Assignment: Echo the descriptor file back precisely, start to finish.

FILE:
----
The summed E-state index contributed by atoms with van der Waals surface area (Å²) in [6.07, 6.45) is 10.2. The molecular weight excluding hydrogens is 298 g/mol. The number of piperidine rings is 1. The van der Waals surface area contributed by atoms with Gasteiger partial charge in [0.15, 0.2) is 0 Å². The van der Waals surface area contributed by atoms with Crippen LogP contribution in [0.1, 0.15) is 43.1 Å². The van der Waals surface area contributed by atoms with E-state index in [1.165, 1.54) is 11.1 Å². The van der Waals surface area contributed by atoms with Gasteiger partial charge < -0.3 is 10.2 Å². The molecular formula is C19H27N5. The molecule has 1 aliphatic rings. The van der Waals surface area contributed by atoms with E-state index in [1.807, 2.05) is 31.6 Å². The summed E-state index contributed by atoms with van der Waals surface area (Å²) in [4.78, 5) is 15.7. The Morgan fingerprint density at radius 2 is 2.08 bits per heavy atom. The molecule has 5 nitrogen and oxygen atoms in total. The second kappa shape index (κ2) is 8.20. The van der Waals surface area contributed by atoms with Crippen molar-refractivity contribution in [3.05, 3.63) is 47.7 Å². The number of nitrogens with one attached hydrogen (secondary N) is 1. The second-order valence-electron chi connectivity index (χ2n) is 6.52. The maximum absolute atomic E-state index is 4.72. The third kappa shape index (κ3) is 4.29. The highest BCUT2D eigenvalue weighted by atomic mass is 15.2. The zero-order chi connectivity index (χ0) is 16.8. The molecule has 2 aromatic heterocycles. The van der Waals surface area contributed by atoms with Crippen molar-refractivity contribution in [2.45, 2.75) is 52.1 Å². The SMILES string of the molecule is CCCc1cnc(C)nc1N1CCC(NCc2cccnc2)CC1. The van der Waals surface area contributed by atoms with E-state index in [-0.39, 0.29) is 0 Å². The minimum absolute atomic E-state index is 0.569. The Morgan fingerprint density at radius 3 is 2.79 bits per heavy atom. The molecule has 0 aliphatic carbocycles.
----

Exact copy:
The summed E-state index contributed by atoms with van der Waals surface area (Å²) in [6.07, 6.45) is 10.2. The molecular weight excluding hydrogens is 298 g/mol. The number of piperidine rings is 1. The van der Waals surface area contributed by atoms with Gasteiger partial charge in [0.15, 0.2) is 0 Å². The van der Waals surface area contributed by atoms with Crippen LogP contribution in [0.1, 0.15) is 43.1 Å². The van der Waals surface area contributed by atoms with E-state index in [1.165, 1.54) is 11.1 Å². The van der Waals surface area contributed by atoms with Gasteiger partial charge < -0.3 is 10.2 Å². The molecular formula is C19H27N5. The molecule has 1 aliphatic rings. The van der Waals surface area contributed by atoms with E-state index in [1.807, 2.05) is 31.6 Å². The summed E-state index contributed by atoms with van der Waals surface area (Å²) in [4.78, 5) is 15.7. The Morgan fingerprint density at radius 2 is 2.08 bits per heavy atom. The molecule has 5 nitrogen and oxygen atoms in total. The second kappa shape index (κ2) is 8.20. The van der Waals surface area contributed by atoms with Crippen molar-refractivity contribution in [3.05, 3.63) is 47.7 Å². The number of nitrogens with one attached hydrogen (secondary N) is 1. The second-order valence-electron chi connectivity index (χ2n) is 6.52. The maximum absolute atomic E-state index is 4.72. The third kappa shape index (κ3) is 4.29. The highest BCUT2D eigenvalue weighted by atomic mass is 15.2. The zero-order chi connectivity index (χ0) is 16.8. The molecule has 2 aromatic heterocycles. The van der Waals surface area contributed by atoms with Crippen molar-refractivity contribution in [2.45, 2.75) is 52.1 Å². The SMILES string of the molecule is CCCc1cnc(C)nc1N1CCC(NCc2cccnc2)CC1. The van der Waals surface area contributed by atoms with E-state index in [-0.39, 0.29) is 0 Å². The minimum absolute atomic E-state index is 0.569. The Morgan fingerprint density at radius 3 is 2.79 bits per heavy atom. The molecule has 0 aliphatic carbocycles.